Her family tree is ripe with star athletes, too. Her dad, Thomas, was a record-setting running back at the University of Illinois, and she’s got two uncles who played professional sports: Baseball Hall of Famer Lou Brock, and NFL veteran Marv Woodson. Somehow, the sports phenom gene skipped her. “I played soccer growing up and ran track and played tennis in high school, but I knew I wasn’t going to be a standout. But in a weird way, I wanted to be a star, too. So, I played to my strength and focused on talking.”

Rooks launched her career in 2012 while a junior at the University of Illinois. She and a friend somehow obtained an NBA press credential and drove from Champaign to Orlando to cover the NBA All-Star weekend. “I interviewed anyone I could to build my reel. Fox Sports/ saw my stuff and hired me, and I finally started getting paid.”

From there she started working with the Big Ten Network while still in school and landed a full-time job with the network when she graduated.

“I think one thing that set me apart from everyone else then and now, is that I go into every interview wanting to unlock something new,” Rooks says. “What have I not heard them discuss? What story have they not told? Or, we only know a piece of this, I want them to expand on it.”

Though she’s riding a wave of popularity, Rooks remains grounded and celebrates the accomplished sisterhood of Black women in sports journalism. “I’m so proud of all of us who are here and for those coming up next because we’re all so special, so talented and good at what we do,” she says.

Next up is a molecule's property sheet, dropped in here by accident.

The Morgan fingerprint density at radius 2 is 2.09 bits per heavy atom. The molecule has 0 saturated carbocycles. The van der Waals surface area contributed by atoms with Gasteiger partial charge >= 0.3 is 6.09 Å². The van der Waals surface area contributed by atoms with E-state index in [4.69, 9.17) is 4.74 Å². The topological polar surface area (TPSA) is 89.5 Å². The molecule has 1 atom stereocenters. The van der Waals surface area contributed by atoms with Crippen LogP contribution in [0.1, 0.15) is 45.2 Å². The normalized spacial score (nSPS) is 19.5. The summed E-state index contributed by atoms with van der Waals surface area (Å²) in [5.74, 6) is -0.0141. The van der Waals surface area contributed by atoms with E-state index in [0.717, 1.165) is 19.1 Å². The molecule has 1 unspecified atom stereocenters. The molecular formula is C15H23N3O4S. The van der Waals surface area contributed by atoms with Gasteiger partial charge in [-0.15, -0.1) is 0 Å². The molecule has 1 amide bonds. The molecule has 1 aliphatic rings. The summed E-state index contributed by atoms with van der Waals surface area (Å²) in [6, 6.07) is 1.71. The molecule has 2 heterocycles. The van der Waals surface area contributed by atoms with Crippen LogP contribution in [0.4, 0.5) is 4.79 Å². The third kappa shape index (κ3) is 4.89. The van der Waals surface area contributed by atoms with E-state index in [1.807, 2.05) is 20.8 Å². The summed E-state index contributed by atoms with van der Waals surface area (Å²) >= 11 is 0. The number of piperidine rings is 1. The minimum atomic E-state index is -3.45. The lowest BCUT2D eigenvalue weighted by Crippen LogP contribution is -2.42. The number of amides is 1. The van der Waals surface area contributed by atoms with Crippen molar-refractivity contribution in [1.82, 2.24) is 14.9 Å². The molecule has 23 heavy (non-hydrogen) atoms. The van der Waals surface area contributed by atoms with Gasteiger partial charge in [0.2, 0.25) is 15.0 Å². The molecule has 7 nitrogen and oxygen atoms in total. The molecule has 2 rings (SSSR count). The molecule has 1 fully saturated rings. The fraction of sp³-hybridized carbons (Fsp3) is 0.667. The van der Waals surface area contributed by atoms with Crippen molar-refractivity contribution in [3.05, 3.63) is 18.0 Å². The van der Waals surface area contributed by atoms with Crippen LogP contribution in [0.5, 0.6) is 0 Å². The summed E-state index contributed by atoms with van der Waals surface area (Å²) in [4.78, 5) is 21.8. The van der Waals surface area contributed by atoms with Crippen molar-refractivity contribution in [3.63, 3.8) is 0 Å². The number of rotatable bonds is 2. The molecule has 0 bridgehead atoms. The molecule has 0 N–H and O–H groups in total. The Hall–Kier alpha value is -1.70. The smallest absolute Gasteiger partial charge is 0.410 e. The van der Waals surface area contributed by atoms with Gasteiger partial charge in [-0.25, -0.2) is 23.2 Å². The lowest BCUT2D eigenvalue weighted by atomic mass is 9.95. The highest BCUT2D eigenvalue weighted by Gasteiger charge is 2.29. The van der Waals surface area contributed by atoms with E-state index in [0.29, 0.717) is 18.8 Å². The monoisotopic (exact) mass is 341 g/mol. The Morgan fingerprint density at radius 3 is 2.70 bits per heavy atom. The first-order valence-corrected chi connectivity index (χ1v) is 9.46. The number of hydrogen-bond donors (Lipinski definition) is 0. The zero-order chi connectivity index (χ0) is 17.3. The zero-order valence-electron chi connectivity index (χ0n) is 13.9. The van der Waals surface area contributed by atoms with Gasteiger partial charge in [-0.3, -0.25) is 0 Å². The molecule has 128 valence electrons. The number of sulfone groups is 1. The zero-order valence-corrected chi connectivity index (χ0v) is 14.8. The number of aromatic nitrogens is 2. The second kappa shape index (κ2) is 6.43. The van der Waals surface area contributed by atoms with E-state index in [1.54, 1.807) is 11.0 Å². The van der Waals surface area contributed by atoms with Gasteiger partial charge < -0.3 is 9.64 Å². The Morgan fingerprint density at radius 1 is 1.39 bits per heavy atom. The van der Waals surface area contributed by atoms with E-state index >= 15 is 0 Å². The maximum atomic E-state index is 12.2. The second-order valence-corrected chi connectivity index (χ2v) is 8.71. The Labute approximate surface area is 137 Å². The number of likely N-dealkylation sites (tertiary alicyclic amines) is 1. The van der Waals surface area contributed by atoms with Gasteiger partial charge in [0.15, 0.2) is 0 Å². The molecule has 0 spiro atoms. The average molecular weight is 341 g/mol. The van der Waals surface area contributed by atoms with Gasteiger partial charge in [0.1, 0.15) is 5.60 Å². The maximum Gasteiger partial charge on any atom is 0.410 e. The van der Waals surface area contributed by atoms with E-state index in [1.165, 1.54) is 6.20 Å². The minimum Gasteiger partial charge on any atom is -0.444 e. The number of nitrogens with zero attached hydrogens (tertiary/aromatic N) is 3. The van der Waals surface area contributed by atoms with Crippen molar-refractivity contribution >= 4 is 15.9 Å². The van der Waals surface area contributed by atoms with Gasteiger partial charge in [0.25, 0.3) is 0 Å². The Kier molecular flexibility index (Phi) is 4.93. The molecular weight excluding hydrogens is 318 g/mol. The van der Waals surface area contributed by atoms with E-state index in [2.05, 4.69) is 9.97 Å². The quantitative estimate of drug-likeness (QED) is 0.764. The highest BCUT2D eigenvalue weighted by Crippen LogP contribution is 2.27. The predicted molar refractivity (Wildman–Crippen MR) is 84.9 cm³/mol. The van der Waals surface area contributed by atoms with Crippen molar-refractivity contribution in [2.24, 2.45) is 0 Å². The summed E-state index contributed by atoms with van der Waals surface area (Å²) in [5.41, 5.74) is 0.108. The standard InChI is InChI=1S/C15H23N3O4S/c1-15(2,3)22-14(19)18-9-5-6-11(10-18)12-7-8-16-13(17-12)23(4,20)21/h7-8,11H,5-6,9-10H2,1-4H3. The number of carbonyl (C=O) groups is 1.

“I saw Forbes’ 30 Under 30 and it stung for a second because so many of us never make it on these lists. And then I thought, this is small potatoes. The impact we make in people’s lives means so much more. I’ve carved a lane for myself that can’t be measured by anyone else. The work that I do, the people who trust me enough to talk to me, and the people who enjoy the conversations we have will always be my focus. And for me that’s everything and enough.”

Empower Onyx/Sports Illustrated present Elle-evate: 100 Influential Black Women in Sports

Madelyne Woods is a contributor for Empower Onyx, a diverse multichannel platform celebrating the stories and transformative power of sports for Black women and girls.